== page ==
Investor Protest

Shareholder Revolts Sweep Across Germany

  • Why it matters

    Why it matters

    German companies may find it harder to secure shareholder approval for future capital hikes. Institutional investors felt sidelined by the Bayer-Monsanto deal and are demanding a greater say in future deals.

  • Facts


    • Munich Re’s management was forced to scale down its future capital raising plans to secure shareholder approval at its annual shareholders’ meeting last month.
    • Big German shareholders such as institutional investment firms are starting to limit the amount of authoritized capital they will allow companies  to create for future capital hikes.
    • Shareholders are getting stricter because some investment funds felt they were sidelined by Bayer’s mega-acquisition of U.S. seeds firm Monsanto which was agreed last year.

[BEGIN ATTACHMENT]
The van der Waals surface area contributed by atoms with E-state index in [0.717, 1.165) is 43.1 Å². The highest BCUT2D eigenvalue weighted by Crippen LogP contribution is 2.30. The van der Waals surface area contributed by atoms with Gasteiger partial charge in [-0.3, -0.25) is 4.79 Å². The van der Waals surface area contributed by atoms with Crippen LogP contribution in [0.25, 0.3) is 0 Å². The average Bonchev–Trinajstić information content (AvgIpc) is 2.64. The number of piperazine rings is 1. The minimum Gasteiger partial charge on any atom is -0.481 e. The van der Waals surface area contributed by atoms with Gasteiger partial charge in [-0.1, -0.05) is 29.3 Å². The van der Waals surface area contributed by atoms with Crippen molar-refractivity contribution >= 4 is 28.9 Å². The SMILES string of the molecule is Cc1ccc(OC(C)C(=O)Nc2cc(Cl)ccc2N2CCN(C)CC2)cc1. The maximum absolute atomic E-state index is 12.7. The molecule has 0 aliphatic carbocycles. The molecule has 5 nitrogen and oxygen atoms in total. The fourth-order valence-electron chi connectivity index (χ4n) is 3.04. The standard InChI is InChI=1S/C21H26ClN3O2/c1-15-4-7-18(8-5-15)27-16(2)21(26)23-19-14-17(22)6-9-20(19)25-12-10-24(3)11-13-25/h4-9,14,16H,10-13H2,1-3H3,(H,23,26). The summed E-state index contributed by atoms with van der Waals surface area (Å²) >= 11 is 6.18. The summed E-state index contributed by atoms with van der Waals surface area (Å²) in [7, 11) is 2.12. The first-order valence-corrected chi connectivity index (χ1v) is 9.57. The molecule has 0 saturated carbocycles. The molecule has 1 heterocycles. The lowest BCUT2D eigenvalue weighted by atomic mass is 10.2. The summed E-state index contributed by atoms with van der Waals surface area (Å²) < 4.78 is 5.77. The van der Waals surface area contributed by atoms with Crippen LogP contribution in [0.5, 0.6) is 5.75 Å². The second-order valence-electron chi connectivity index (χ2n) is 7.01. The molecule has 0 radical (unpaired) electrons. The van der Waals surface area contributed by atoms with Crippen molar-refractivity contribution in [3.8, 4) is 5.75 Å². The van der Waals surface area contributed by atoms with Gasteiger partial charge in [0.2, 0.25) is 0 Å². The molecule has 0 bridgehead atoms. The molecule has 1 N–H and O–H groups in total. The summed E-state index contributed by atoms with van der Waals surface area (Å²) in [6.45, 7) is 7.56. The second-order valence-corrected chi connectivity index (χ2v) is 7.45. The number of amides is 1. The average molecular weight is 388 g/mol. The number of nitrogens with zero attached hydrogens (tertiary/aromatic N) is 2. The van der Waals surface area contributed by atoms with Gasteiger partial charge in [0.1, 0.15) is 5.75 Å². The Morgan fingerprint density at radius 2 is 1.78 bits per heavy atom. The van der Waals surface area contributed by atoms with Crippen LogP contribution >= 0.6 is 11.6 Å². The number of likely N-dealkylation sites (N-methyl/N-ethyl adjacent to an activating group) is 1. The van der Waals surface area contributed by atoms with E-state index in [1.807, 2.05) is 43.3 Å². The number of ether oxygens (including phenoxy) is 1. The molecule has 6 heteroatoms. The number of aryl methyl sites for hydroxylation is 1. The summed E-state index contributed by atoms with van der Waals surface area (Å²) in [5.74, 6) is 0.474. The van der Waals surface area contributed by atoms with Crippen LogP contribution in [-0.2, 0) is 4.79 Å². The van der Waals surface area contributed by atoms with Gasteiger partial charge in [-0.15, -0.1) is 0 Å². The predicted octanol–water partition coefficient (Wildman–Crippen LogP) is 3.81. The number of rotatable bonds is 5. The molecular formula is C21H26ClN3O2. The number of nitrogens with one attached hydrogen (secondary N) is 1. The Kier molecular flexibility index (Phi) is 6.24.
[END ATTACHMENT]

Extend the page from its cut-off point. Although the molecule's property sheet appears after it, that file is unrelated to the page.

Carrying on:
• Audio


  • Pdf
Munich Re Hauptversammlung
Companies like Munich Re have already felt the wrath of shareholders at annual meetings. More is to come. Picture source: dpa

At the end of April, Munich Re only narrowly avoided an embarrassing defeat at its annual shareholders’ meeting. The world’s largest re-insurance firm wanted the authorization to raise extra capital by diluting shares if and when needed in the coming years. In the end it scraped above the 75-percent threshold of investors needed to back the controversial capital-raising plans.

And even that grudging blessing came only after executives scaled back their plans, pledging to increase its capital by a third of their existing share base at most in the coming years. Previously they’d asked for a cushion of almost 50 percent.

The tug-of-war between Munich Re and its shareholders is part of a growing trend in Europe’s largest economy. Other major German companies can expect to face similar resistance in the coming weeks.

Want to keep reading?

Subscribe now or log in to read our coverage of Europe’s leading economy.